Jump to content


Photo

100 marks at G1, due to full marks in aural


  • Please log in to reply
11 replies to this topic

#1 funkiepiano

funkiepiano

    Advanced Member

  • Members
  • PipPipPip
  • 541 posts
  • Member: 15203
    Joined: 28-August 07

Posted 09 July 2019 - 14:50

Just got this result for a pupil I’ve taught for the last 5 years. Would it be irresponsible of me not to show her the breakdown sheet? The only sections she got above the pass mark for, were aural and scales, despite studying her pieces for the best past of a year. The entry was deferred from last term as she definitely wasn’t ready then. She’s been going on about taking G1 for the last 2 years, and I want to celebrate her pass, not dwell on her weaknesses. She’s a lovely girl but has some issues with confidence and possible dyslexia, although I haven’t been informed of that and feel it’s not my place to ask. Also any advice on what to do with her going forward assuming she wants to continue lessons, would be useful, thanks
  • 0

#2 porilo

porilo

    Prodigy

  • Members
  • PipPipPipPip
  • 1338 posts
  • Member: 138745
    Joined: 15-October 10
  • South West London

Posted 09 July 2019 - 15:03

I always give my pupils the breakdown sheet because it's their property, not mine, but I keep a copy for my own records. I also take time to go through the examiner's comments and discuss them with the pupil so that we both know which areas need to be worked on more. Certainly a pass is worth celebrating but I feel it's also important that they are made aware of any weaknesses so that they know what needs more attention. I currently have a pupil who is the total opposite. She plays her pieces accurately and beautifully, her sight-reading is brilliant, but she really struggles with the scales and aural tests.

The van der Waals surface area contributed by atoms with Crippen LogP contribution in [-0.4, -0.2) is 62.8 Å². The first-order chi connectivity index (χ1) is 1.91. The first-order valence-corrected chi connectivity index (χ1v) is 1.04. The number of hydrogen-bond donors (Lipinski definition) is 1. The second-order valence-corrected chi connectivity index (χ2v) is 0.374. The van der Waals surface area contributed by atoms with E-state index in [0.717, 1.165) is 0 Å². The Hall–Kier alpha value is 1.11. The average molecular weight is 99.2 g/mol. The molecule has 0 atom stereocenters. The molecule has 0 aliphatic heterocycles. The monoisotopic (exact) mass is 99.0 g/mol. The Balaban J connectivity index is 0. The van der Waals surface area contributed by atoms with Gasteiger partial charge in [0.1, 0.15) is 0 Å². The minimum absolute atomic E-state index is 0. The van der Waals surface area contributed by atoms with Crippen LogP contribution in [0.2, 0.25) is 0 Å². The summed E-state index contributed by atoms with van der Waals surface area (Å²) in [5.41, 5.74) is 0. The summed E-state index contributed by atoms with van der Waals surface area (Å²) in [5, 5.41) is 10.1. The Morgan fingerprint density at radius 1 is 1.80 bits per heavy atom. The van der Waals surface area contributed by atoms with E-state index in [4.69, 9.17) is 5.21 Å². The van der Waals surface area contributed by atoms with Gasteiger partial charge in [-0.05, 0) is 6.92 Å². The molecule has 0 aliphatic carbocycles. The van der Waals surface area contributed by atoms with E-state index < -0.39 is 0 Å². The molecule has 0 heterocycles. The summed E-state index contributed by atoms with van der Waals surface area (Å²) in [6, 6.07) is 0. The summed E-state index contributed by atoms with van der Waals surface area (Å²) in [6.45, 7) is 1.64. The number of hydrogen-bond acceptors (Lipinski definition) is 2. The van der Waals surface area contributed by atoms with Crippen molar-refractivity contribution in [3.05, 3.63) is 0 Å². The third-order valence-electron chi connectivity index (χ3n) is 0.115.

• 0

#3 Latin pianist

Latin pianist

    Virtuoso

  • Members
  • PipPipPipPipPip
  • 3751 posts
  • Member: 711500
    Joined: 01-April 13
  • Cotswolds

Posted 09 July 2019 - 15:06

I did that once with a very weak pupil. Would she or her parents be aware that there is a mark sheet? Or maybe you could have it with you in the lesson and read any positive comments then hang on to it!
  • 0

#4 Jlma

Jlma

    Member

  • Members
  • PipPip
  • 77 posts
  • Member: 895419
    Joined: 25-May 16

Posted 09 July 2019 - 15:38

I'd definitely show and give the mark sheet to the parents and make it clear to them that it might not be a good idea to do exams in the near future. Even if they don't know that there is a mark sheet, they could find out any time.

 

In fact, I do that even with pupils who get only a pass but with higher marks at any grade. A pass for me means that there are some serious issues with the playing (unless the marking was highly unfair), especially if the pass mark wasn't even reached for the pieces.

 

I'd give them loads of pieces at the same difficulty level (or even lower) of the grade they've just passed for at least 2 terms. If at some point in the future I think they're ready, they can do the next grade if they want to.

 

It's good that she passed and definitely praise her for what went well. But it's important she knows what didn't go so well. 

 

There is a danger if you don't let the parents and the child know, they might happily assume all is fine now for going straight on to grade 2 and she may never get there, or only after a very long time.

 

I'd also ask parents whether a child has any learning difficulties, especially if I'm suspecting this. Why do you think it's not your place to ask? As a parent, I informed my own children's teachers of their learning difficulties as I think it was important for them to know - even though we never made use of the special allowances the boards provide for these, as it wasn't necessary. But it might be something to look into for when she does perhaps do grade 2 one day, after all.